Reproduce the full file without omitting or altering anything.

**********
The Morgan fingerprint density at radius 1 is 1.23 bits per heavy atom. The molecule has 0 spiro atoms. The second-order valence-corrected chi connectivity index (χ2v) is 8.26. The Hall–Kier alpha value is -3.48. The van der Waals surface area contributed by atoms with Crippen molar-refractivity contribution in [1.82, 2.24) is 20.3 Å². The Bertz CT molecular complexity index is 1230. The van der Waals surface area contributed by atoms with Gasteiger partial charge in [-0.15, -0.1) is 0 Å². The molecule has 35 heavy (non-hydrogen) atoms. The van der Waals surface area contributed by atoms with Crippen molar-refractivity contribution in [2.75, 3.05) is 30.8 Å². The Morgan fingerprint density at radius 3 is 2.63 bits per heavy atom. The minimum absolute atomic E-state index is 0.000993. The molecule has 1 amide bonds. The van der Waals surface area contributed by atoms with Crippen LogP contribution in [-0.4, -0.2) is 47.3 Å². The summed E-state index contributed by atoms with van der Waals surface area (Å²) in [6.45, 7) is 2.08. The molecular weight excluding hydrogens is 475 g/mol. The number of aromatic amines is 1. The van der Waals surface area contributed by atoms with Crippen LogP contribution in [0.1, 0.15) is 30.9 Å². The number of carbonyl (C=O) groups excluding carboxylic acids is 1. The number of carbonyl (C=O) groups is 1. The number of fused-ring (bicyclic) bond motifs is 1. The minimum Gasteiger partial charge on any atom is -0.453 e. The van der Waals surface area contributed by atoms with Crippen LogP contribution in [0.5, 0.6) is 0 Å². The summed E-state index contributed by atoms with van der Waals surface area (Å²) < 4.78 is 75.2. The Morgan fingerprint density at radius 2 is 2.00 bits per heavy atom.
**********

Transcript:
The Morgan fingerprint density at radius 1 is 1.23 bits per heavy atom. The molecule has 0 spiro atoms. The second-order valence-corrected chi connectivity index (χ2v) is 8.26. The Hall–Kier alpha value is -3.48. The van der Waals surface area contributed by atoms with Crippen molar-refractivity contribution in [1.82, 2.24) is 20.3 Å². The Bertz CT molecular complexity index is 1230. The van der Waals surface area contributed by atoms with Gasteiger partial charge in [-0.15, -0.1) is 0 Å². The molecule has 35 heavy (non-hydrogen) atoms. The van der Waals surface area contributed by atoms with Crippen molar-refractivity contribution in [2.75, 3.05) is 30.8 Å². The Morgan fingerprint density at radius 3 is 2.63 bits per heavy atom. The minimum absolute atomic E-state index is 0.000993. The molecule has 1 amide bonds. The van der Waals surface area contributed by atoms with Crippen LogP contribution in [-0.4, -0.2) is 47.3 Å². The summed E-state index contributed by atoms with van der Waals surface area (Å²) in [6.45, 7) is 2.08. The molecular weight excluding hydrogens is 475 g/mol. The number of aromatic amines is 1. The van der Waals surface area contributed by atoms with Crippen LogP contribution in [0.1, 0.15) is 30.9 Å². The number of carbonyl (C=O) groups excluding carboxylic acids is 1. The number of carbonyl (C=O) groups is 1. The number of fused-ring (bicyclic) bond motifs is 1. The minimum Gasteiger partial charge on any atom is -0.453 e. The van der Waals surface area contributed by atoms with Crippen LogP contribution in [0.5, 0.6) is 0 Å². The summed E-state index contributed by atoms with van der Waals surface area (Å²) < 4.78 is 75.2. The Morgan fingerprint density at radius 2 is 2.00 bits per heavy atom.